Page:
Chris Mandeville writes science fiction/fantasy, young adult fiction, and nonfiction for writers. Her published works include the time travel trilogy IN REAL TIME (Quake, Shake, and Break), Seeds: a post-apocalyptic adventure, 52 Ways to Get Unstuck: Exercises to Break Through Writer's Block, and short stories in several anthologies. Her most recent publication is her children's picture book debut, Oski Becomes a Service Dog. Raised in California and a proud graduate of UC Berkeley, she now lives in the Rocky Mountains of Colorado with her family. When she's not writing, Chris loves to teach writing workshops, try new recipes, and plan her next trip.

52 Ways to Get Unstuck by Chris Mandeville

Writers get stuck, but now they don't have to stay that way. This creative and comprehensive guide to overcoming writer's block is chock-full of innovative exercises, anecdotes, and advice from dozens of authors. It also includes practical "life prep" lessons to keep writers from becoming stuck in the first place. It's indispensable for all working writers—from newbies to pros. Want to get unstuck and stay that way? This book shows you how.


Writers tend to gravitate toward one another. Chris Mandeville lives near my house, but I had never met her until she came as a curious customer to a garage sale we were holding. It was serendipity. Chris is very active in the Pikes Peak writing community, and by working with her I got the opportunity to give several workshops at the prominent Pikes Peak Writers Conference, and I'm keynote speaker this year. Chris asked me to contribute some advice for her book 52 Ways to Get Unstuck, and many other writers also added insights and suggestions. NaNoWriMo participants, look here if you need a swift kick (er, I mean "inspiration"). – Kevin J. Anderson



  • Many a writer has dealt with frustration that comes with writer's block, a problem that Mandeville's book, the first in a series, addresses head-on. According to Mandeville, knowing the roots of one's writer's block is not the key. Instead, the book's five parts outline a number of pragmatic exercises designed to help writers take immediate action. The first part, on "clearing the way to write," covers making writing easier from day to day. It includes advice like creative to-do lists and using calendars for non-writing activities, informing family and friends of a writing schedule and sticking to it, creating a writing space, and articulating goals without overburdening yourself. The remaining sections include "The Right Place at the Write Time," "Character Juice," "Story Mechanics," and "Mind Openers." Mandeville also makes it easy for writers to randomize the order in which exercises are done, either with a pack of playing cards, or simply by tackling one random exercise a week over the course of a year. Some of the exercises include "Chat Up Your Character," "WWYCD? (What Would Your Character Do?)," "Nick a Name," and "Ask a Writer." The variety of the exercises, supplemented with quotes from professional writers, ensures that every writer will be able to gain in some way from Mandeville's advice and techniques.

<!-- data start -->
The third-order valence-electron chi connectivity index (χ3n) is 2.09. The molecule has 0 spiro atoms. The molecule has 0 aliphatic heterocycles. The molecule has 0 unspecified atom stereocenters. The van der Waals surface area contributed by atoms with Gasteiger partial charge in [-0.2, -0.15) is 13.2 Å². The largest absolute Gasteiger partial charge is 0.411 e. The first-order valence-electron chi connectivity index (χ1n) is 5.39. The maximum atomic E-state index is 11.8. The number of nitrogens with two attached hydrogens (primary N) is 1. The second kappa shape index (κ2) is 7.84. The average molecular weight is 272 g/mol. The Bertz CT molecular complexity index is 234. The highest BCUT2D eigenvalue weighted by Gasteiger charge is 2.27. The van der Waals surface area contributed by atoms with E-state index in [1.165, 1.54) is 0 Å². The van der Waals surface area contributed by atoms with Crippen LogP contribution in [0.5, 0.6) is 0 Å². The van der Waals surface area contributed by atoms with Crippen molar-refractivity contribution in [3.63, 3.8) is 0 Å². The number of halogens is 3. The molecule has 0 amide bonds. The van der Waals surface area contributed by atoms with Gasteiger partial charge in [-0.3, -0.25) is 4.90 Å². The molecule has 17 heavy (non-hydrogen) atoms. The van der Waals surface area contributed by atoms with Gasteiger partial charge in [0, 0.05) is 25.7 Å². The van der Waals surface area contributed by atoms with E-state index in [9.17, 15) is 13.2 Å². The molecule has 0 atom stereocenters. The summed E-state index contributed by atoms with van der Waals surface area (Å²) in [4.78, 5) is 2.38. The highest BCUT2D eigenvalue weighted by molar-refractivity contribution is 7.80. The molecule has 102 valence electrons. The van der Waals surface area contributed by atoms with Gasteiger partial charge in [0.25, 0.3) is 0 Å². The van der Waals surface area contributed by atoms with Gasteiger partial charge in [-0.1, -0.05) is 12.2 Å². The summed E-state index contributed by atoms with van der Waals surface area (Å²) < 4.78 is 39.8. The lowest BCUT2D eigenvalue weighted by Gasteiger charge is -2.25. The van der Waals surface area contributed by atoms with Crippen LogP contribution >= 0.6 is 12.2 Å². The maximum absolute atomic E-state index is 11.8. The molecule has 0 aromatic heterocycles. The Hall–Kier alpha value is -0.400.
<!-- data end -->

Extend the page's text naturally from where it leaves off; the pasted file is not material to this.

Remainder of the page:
– Publishers Weekly
  • "As a firm believer that quality writing can be taught–and learned–I found this book a superb addition to the canon of top-notch guides for both new and practicing authors. It's lucid, insightful and a joy to read."

    – Jeffery Deaver, international number-one bestselling author
  • "This book goes beyond the old stand-bys, offering unique and creative ideas for thwarting writer's block. Great for the beginning writer, as well as the seasoned veteran."

    – Bob Mayer, NY Times bestselling author
  • Both practical and inspiring, Chris Mandeville's 52 Ways is sure to become a writer's go-to guide for getting unstuck. She reminds us to dig deep, to remember that a mind at play is a creative mind, and to honor our gift by giving it the space it needs in our lives."

    – #1 NY Times Bestselling Author Susan Wiggs
  • "If you want to know what professional writers do for mental detox to get their creative juices flowing, 52 Ways to Get Unstuck is your source."

    – Wendy Burt-Thomas, author of The Writer’s Digest Guide to Query Letters
  • "Chris Mandeville's 52 WAYS TO GET UNSTUCK is mental WD-40 for the working writer. If you've ever been stuck — and who hasn't? — you need this book!"